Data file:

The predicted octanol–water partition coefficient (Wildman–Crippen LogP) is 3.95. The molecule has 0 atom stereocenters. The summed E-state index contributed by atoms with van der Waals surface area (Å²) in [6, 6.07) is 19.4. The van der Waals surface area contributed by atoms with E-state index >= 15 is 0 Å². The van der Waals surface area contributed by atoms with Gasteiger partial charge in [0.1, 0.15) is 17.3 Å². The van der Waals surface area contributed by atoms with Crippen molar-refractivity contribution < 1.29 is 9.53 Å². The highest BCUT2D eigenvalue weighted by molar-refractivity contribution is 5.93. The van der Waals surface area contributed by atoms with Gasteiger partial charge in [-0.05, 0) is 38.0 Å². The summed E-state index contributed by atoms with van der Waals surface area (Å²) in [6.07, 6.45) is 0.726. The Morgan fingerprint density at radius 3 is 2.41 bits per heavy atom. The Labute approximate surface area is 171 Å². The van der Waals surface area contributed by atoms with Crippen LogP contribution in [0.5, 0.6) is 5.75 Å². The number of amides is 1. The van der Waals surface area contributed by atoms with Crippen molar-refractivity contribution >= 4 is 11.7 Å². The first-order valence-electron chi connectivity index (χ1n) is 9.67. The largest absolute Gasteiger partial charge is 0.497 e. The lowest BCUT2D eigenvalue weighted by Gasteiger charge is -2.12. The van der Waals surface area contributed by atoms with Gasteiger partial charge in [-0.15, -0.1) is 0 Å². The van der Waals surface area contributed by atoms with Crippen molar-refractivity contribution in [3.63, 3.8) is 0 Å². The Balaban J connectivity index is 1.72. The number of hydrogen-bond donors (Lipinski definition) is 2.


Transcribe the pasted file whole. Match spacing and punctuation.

The predicted octanol–water partition coefficient (Wildman–Crippen LogP) is 3.95. The molecule has 0 atom stereocenters. The summed E-state index contributed by atoms with van der Waals surface area (Å²) in [6, 6.07) is 19.4. The van der Waals surface area contributed by atoms with E-state index >= 15 is 0 Å². The van der Waals surface area contributed by atoms with Gasteiger partial charge in [0.1, 0.15) is 17.3 Å². The van der Waals surface area contributed by atoms with Crippen molar-refractivity contribution < 1.29 is 9.53 Å². The highest BCUT2D eigenvalue weighted by molar-refractivity contribution is 5.93. The van der Waals surface area contributed by atoms with Gasteiger partial charge in [-0.05, 0) is 38.0 Å². The summed E-state index contributed by atoms with van der Waals surface area (Å²) in [6.07, 6.45) is 0.726. The Morgan fingerprint density at radius 3 is 2.41 bits per heavy atom. The Labute approximate surface area is 171 Å². The van der Waals surface area contributed by atoms with Crippen LogP contribution in [0.5, 0.6) is 5.75 Å². The number of amides is 1. The van der Waals surface area contributed by atoms with Crippen molar-refractivity contribution >= 4 is 11.7 Å². The first-order valence-electron chi connectivity index (χ1n) is 9.67. The largest absolute Gasteiger partial charge is 0.497 e. The lowest BCUT2D eigenvalue weighted by Gasteiger charge is -2.12. The van der Waals surface area contributed by atoms with Gasteiger partial charge in [-0.15, -0.1) is 0 Å². The van der Waals surface area contributed by atoms with Crippen molar-refractivity contribution in [3.63, 3.8) is 0 Å². The Balaban J connectivity index is 1.72. The number of hydrogen-bond donors (Lipinski definition) is 2.